This past month I conducted my first "Like Father, Like Son" seminar with a great group of dads from Washington Cathedral Church in Redmond, Washington. One of the key concepts I sought to teach at the seminar was that as sons we need to evaluate both the positives and the negatives received from our dads. We need to embrace the positives as a valuable heritage while we need to forgive the negatives, turning away from them and NOT passing them on to our children and grandchildren. I reminded the men that this is not an easy task but one that promises a great reward for the man who is willing to do it.
As spring training for major league baseball teams is beginning right now there is a story coming out of the Boston Red Sox training camp in Florida that illustrates both the challenges and the rewards of honoring our fathers. It is the story of J.T. Snow, the Red Sox free agent newly acquired from the San Francisco Giants. J.T. is the son of Jack Snow, the former All-Pro wide receiver for the Los Angeles Rams from 1965 to 1975. Jack Snow passed away this January at 62 years old, but not before J.T. was able to tell his dad that he would be wearing Jack's old number with the Rams, #84, when he plays for the Red Sox this year.
But this father-son relationship had never been an easy one for J.T. and his siblings. Jack was a stern disciplinarian to J.T. and his sisters while they were growing up and was often super critical and overbearing. J.T., though athletically gifted like his dad, had inherited more of his mom's sensitive nature. There came a time just a few years ago when J.T. was playing for the California Angels that he had not talked to his parents for 2 1/2 years. Even when he learned that his mother had cancer, the silence continued.
It took a near-career-ending baseball injury to break the silence. In March of 1997, during spring training. a 100 mph Randy Johnson fastball hit J.T.'s wrist and ricocheted to hit the orbital bone around his left eye. It was then that J.T. called his parents and they took the call. Through his recovery the relationship with his parents went through healing as well. His mother passed away that following year from breast cancer. J.T. and his wife named their son who was born 8 months after her death "Shane" to honor her, as Shane was her maiden name.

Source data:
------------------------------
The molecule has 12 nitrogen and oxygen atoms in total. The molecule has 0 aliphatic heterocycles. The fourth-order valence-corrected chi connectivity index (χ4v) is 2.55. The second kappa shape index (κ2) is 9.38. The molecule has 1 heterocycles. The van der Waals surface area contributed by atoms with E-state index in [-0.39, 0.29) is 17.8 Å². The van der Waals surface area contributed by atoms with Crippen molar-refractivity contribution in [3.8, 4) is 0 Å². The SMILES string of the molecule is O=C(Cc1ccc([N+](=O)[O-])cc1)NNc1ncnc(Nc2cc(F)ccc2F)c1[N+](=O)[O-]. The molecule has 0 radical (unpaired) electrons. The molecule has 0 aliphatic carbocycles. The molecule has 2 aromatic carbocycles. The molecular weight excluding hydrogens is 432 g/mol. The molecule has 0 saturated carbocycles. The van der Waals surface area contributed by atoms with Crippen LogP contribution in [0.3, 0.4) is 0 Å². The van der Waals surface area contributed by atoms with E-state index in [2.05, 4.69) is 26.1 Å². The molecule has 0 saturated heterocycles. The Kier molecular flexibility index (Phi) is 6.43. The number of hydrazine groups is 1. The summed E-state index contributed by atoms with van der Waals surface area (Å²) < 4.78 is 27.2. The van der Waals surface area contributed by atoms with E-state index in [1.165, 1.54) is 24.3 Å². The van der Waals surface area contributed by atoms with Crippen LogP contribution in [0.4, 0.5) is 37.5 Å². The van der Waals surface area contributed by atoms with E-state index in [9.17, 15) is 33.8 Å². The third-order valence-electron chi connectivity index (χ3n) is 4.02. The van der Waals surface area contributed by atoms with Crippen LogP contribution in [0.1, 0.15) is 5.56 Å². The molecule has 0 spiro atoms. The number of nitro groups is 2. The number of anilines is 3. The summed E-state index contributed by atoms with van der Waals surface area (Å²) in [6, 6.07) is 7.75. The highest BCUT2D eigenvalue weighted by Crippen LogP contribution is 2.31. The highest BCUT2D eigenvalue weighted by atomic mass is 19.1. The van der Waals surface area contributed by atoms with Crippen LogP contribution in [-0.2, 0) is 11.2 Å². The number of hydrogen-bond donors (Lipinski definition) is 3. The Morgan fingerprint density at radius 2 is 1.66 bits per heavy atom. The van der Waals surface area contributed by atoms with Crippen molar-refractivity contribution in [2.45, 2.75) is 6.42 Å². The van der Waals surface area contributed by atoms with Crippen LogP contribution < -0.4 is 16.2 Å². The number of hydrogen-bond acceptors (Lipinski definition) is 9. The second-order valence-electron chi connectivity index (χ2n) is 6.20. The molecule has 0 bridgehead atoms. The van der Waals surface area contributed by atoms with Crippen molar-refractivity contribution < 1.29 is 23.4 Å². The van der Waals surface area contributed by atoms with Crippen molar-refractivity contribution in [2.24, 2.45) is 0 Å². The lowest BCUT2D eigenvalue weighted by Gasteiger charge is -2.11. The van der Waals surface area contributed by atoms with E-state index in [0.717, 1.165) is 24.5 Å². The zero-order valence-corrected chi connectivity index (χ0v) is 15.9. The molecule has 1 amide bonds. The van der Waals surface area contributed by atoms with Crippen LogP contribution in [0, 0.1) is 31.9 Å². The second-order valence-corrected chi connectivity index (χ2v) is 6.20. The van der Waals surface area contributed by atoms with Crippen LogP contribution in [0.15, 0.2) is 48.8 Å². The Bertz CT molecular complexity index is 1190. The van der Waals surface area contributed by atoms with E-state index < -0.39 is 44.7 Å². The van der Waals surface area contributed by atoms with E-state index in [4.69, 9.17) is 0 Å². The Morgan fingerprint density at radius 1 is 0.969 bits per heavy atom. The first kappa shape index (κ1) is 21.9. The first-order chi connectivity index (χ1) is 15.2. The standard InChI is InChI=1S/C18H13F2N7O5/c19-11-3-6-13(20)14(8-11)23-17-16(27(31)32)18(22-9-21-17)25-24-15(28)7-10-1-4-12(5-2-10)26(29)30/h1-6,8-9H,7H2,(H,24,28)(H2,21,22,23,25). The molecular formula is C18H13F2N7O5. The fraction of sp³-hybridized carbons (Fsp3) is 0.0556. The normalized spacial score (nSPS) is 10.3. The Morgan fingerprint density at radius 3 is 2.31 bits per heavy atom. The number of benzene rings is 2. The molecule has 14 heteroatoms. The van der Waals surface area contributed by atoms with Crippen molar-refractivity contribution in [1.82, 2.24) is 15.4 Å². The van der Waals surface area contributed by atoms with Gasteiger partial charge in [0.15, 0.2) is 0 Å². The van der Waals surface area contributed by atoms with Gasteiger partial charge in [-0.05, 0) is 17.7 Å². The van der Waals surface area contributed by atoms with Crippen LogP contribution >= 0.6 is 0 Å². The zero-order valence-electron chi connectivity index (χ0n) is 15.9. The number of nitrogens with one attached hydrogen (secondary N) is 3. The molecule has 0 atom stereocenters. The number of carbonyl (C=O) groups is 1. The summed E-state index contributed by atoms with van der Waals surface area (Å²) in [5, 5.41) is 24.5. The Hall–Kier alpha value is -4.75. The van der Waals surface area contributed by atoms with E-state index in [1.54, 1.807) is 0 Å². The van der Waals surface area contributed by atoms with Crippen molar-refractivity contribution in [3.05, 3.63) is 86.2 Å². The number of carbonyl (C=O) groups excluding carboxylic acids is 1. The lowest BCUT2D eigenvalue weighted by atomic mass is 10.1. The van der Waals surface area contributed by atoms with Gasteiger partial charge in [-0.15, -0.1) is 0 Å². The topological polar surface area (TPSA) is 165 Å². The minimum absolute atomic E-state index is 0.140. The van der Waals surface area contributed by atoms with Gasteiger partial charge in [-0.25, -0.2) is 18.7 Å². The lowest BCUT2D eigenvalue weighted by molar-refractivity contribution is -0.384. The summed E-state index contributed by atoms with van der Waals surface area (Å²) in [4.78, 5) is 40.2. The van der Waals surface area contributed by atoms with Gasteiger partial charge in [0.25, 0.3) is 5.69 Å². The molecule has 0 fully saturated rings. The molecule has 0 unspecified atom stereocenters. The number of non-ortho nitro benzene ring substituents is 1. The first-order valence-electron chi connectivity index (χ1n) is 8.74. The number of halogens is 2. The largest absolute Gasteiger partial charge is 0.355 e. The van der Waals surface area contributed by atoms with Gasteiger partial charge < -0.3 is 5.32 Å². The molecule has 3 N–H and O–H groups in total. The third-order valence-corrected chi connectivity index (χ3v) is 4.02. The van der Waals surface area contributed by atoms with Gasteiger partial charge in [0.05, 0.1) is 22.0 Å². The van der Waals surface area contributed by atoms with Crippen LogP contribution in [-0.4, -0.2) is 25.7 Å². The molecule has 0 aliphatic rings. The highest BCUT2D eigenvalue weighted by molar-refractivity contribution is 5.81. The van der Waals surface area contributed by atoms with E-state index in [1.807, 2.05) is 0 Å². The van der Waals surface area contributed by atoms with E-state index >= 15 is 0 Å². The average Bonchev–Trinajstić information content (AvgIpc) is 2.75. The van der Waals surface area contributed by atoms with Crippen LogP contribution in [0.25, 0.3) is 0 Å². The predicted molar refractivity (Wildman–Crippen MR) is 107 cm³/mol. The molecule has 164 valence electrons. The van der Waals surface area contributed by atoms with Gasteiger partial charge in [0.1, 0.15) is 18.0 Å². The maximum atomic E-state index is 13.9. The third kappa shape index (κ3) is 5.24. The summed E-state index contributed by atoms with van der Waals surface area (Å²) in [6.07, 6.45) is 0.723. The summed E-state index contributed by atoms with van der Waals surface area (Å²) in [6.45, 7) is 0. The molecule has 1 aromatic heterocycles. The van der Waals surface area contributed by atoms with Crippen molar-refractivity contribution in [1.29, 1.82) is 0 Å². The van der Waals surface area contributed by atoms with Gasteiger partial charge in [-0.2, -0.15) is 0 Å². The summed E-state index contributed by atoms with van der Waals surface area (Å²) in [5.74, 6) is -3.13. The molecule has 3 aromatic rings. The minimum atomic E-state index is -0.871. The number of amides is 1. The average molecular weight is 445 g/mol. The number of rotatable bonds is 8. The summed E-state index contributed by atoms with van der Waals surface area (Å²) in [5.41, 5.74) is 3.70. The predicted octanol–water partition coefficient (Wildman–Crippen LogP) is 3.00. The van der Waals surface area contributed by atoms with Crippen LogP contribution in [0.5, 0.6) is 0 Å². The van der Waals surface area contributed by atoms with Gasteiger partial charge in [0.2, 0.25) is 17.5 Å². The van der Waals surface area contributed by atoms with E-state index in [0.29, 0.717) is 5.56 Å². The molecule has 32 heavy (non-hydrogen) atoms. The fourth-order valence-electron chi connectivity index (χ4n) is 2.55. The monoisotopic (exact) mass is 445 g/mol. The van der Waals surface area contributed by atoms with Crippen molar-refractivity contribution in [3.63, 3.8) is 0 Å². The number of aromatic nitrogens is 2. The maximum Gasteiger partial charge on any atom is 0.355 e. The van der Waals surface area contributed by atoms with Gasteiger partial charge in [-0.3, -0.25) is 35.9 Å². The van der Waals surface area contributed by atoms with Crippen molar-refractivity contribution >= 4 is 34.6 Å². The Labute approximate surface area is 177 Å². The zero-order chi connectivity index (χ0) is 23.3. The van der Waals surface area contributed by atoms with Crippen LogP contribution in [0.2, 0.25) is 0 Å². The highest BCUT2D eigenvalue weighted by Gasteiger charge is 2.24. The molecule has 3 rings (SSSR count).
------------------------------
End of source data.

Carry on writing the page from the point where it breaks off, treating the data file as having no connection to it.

In the precious few years that followed, Jack, J.T. and Shane formed a special three-generational bond. The love the three have for one another was evident to all who saw them together. The Giants' equipment manager nicknamed the three Snows, "Snow Man (Jack), Snow Ball (J.T.) and Snow Flake (Shane).
Even with Jack's passing this year, this story is one of tremendous hope because of J.T.'s choices. He is the one who reached out to his father and broke the silence. He forgave whatever wrongs he may have suffered from his dad and he honored him for the man he was with gratitude and acceptance.
"My dad did a lot to provide for my family by going out every Sunday and getting his body beat up, and I'll always be grateful for that. My mom was the calming influence of the family," J.T. recalls. He is also grateful for the valuable character qualities he has received from his dad. "I get my love of sports, my drive and my mental and work ethic from my dad. I got my personality from my mom."
J.T.'s honoring of his dad, Jack, is a powerful blessing he is passing onto his son, Shane. When he sees his son he is able to see the good qualities of his own dad within him. "He loves action sports, just like my dad did and just like I did." J.T has played the role of being a generational bridge from grandfather to grandson. With a little "nudge" from a Randy Johnson fastball he was able to push through the pain, forgive where necessary and bless his dad at the end of his life. In so doing he has both enriched his own life and that of his son by building upon the lasting legacy of Shane's Grandpa Jack.